The British and US secret services have been accused of bugging the telephone lines of German government agencies and ministries. London and Washington are also alleged to have spied on a top EU official.
In the latest revelations over US and British spying on Friday, both the US National Security Agency (NSA) and the British General Communications Headquarters (GCHQ, pictured) were alleged to have carried out surveillance on targets in Brussels and Berlin.
Information leaked by former US intelligence contractor Edward Snowden included a list of hundreds of potential targets for spying. The documents did not show whether or not the numbers were monitored and, in the event that they were, for how long and how intensively.
The details were revealed by the German news magazine, Spiegel, as well as the New York Times and the British newspaper, The Guardian.
The list included the access code to a German government database with links to several government ministries. The former number of the German embassy in Rwanda was also included on the list.
The vice president of the European Commission, Joaquin Almunia, was also on the list. Almunia, Brussels' competition commissioner, is responsible for overseeing anti-monopoly investigations and has been involved in a long-running competition case involving the Internet giant Google.
The commission said that, if true, the news that one of its senior officials had been targeted would be “unacceptable.”
"This piece of news follows a series of other revelations which, as we clearly stated in the past, if proven true, are unacceptable and deserve our strongest condemnation," a spokesman said.
"This is not the type of behaviour that we expect from strategic partners, let alone from our own member states."
'No help for private firms'
An NSA spokeswoman denied allegations that the agency used espionage to help US businesses.
"We do not use our foreign intelligence capabilities to steal the trade secrets of foreign companies on behalf of - or give intelligence we collect to - US companies to enhance their international competitiveness or increase their bottom line," the spokeswoman said.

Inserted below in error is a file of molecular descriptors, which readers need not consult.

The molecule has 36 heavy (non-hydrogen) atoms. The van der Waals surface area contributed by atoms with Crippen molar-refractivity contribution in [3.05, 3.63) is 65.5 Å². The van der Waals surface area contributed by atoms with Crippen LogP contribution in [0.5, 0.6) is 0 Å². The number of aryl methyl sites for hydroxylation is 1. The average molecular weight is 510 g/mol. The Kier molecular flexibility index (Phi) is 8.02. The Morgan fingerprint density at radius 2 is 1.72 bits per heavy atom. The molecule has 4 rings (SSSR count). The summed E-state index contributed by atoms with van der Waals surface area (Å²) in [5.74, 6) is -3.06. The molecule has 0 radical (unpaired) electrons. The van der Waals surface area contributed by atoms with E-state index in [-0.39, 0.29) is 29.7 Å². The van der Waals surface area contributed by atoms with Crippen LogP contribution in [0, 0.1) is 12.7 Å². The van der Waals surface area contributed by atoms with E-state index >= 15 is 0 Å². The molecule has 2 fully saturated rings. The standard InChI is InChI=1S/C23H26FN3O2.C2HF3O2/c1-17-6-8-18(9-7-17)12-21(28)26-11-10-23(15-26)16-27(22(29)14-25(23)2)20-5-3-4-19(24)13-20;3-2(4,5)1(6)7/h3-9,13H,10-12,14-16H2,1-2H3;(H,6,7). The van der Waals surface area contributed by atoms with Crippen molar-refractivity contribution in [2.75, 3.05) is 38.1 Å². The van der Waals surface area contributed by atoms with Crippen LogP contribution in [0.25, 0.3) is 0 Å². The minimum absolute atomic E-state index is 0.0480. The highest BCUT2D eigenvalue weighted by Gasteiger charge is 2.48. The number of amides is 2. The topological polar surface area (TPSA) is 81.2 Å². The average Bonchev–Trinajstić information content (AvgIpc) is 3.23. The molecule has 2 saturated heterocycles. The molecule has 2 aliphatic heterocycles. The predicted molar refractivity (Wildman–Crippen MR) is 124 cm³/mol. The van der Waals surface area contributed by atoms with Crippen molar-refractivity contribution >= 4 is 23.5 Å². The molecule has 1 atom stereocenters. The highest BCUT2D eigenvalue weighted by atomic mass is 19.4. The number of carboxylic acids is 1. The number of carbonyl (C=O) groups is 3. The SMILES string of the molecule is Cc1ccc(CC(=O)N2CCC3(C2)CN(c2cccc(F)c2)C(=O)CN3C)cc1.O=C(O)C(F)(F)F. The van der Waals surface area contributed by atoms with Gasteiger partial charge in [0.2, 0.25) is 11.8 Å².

"The intelligence community's efforts to understand economic systems and policies, and monitor anomalous economic activities, are critical to providing policy-makers with the information they need to make informed decisions that are in the best interest of our national security."
The German government made no initial comment on the allegations.
Also on the list were businesses including the French oil company Total, and the French medical charity, Medecins du Monde.
At a White House news conference, US President Barack Obama said he would spend the coming weeks looking at the recommendations of a presidential advisory panel on how to rein in the NSA.
Obama said some bulk phone data collected by intelligence agencies might be kept by private companies rather than the government. However, Obama said that Washington was not prepared to "unilaterally disarm" when it came to gathering information. US security officials maintain that their own agencies are subject to spying by allies, including European nations.
"As important and as necessary as this debate has been, it is also important to keep in mind that this has done unnecessary damage to US intelligence capabilities and US diplomacy," said Obama.
rc/lw (AFP, AP, Reuters)